Androgen Deprivation Therapy for Prostate Cancer Increases Risk of CVD
ADT was associated with a 27% increase in risk of heart failure, researchers observed.
Androgen deprivation therapy (ADT) may increase the risk of cardiovascular disease (CVD), such as heart failure, arrhythmias, and conduction disorders in men with localized prostate cancer who undergo active surveillance, according to a study published in the British Journal of Cancer.
ADT, previously recommended for advanced prostate cancer, is becoming more commonly recommended for patients with localized prostate cancer. Reports of adverse effects are increasing as ADT use becomes more prevalent, not only for conditions caused by testosterone deprivation such as erectile dysfunction and gynecomastia, but for CVD as well.
For this prospective study, researchers identified 7637 patients with local prostate cancer who did not undergo curative intent therapy upon diagnosis. At the median follow-up of 3.4 years, nearly 30% of study patients were exposed to ADT. Patients were enrolled regardless of their CVD history.
ADT exposure was associated with a 27% increase in risk of heart failure compared to nonexposed men (adjusted hazard ratio [AHR], 1.27; 95% CI, 1.06-1.51). This increase was observed in men without preexisting CVD (AHR, 1.81; 95% CI, 1.40-2.32), but not in men with preexisting CVD (AHR, 1.00, 95% CI, 0.78-1.29).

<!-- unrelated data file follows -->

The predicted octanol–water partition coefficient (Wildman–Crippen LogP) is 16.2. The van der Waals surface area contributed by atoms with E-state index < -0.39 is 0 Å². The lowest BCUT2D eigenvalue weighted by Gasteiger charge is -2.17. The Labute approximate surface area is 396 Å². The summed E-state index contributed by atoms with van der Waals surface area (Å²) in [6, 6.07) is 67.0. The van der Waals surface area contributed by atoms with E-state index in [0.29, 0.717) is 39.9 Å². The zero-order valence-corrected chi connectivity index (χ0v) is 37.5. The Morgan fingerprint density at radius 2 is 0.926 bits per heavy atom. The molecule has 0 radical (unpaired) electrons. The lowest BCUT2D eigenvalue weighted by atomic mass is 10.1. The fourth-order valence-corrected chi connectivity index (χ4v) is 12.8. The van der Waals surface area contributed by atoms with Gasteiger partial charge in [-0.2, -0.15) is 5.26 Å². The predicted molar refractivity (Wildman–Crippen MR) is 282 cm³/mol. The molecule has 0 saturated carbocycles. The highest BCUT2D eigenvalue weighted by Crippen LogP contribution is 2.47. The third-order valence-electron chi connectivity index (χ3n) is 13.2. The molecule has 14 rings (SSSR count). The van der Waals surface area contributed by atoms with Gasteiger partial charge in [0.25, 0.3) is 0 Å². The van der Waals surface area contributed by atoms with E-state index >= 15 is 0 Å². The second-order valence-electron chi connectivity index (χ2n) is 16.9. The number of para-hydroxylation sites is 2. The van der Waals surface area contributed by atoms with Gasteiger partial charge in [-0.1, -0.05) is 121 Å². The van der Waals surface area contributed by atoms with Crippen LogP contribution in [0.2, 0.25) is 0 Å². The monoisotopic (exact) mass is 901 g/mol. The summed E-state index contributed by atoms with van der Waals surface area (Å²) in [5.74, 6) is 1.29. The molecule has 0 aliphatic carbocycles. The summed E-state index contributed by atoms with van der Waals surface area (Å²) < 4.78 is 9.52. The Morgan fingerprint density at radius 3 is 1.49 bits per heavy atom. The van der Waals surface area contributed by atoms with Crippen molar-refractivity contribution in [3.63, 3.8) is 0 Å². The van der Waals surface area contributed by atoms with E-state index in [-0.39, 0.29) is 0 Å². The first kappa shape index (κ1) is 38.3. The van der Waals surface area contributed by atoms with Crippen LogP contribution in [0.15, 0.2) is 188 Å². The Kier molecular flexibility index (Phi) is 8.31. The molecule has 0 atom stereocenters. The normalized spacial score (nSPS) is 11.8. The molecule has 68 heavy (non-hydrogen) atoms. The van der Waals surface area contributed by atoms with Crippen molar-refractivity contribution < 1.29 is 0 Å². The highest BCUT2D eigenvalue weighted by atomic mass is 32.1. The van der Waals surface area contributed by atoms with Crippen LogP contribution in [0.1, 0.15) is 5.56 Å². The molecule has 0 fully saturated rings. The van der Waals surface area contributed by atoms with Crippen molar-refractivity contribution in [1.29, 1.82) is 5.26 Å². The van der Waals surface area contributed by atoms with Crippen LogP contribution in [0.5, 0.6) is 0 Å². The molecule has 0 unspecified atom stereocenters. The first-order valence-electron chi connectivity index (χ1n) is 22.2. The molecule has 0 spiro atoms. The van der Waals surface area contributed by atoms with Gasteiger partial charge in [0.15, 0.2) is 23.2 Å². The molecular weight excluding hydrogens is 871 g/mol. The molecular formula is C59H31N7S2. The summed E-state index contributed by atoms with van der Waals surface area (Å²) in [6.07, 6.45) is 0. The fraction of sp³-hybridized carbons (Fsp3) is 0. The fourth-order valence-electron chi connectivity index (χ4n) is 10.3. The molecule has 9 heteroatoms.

For men with preexisting CVD, an increase in the risk for arrhythmia (AHR, 1.44; 95% CI, 1.02-2.01) and conduction disorder (AHR, 3.11; 95% CI, 1.22-7.91) were observed.
The authors of the study conclude by saying “this study provides the basis for identifying susceptible individuals for regular cardiac check-up, including identifying subclinical signs, monitoring hypertension, diabetes, and encouraging physical activity and healthy dietary habits.”
1. Haque R, Yood MU, Xu X, et al. Cardiovascular disease risk and androgen deprivation therapy in patients with localized prostate cancer: a prospective cohort study [published online August 24, 2017]. Br J Cancer. doi: 10.1038/bjc.2017.280